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The Solicitors Regulation Authority (SRA) has set out its plans for a wide-ranging programme of work to improve the regulation of solicitors and firms. In its policy statement, “Approach to Regulation and its Reforms”, the SRA declares its intention to:
What is the SRA proposing?
In short, the changes are intended to reduce red tape to improve external competition and internal efficiency in setting up and running ABS businesses. This includes proposing a series of fundamental revisions to the methods/systems for educating, training and developing solicitors through the Training for Tomorrow programme; seeking to revise the regulatory framework and their approach to enable increased entry of multi-disciplinary ABSs to the market; measures intended to reduce “unnecessary regulatory barriers and restrictions” so that there is “increased competition, innovation and growth”; and an aim to reduce “unnecessary regulatory burdens and cost on regulated firms” and make the burden proportionate to the size of the business.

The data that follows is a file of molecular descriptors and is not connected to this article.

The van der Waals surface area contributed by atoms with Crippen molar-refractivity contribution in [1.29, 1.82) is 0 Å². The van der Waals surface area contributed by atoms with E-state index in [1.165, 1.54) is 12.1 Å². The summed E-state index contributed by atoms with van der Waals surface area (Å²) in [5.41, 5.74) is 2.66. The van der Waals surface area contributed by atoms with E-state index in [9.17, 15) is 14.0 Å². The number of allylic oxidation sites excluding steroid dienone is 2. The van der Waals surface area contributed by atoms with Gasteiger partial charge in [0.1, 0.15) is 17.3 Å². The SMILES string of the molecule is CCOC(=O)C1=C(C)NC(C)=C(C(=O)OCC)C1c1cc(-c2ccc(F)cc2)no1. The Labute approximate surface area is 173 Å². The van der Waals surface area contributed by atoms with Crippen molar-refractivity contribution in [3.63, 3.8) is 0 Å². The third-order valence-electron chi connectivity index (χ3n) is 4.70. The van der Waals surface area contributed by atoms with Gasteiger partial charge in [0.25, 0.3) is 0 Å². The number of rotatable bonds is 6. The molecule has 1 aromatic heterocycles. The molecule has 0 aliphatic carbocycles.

Overall the changes are well-intentioned, but there is a real scepticism among the in-house legal community over whether these changes
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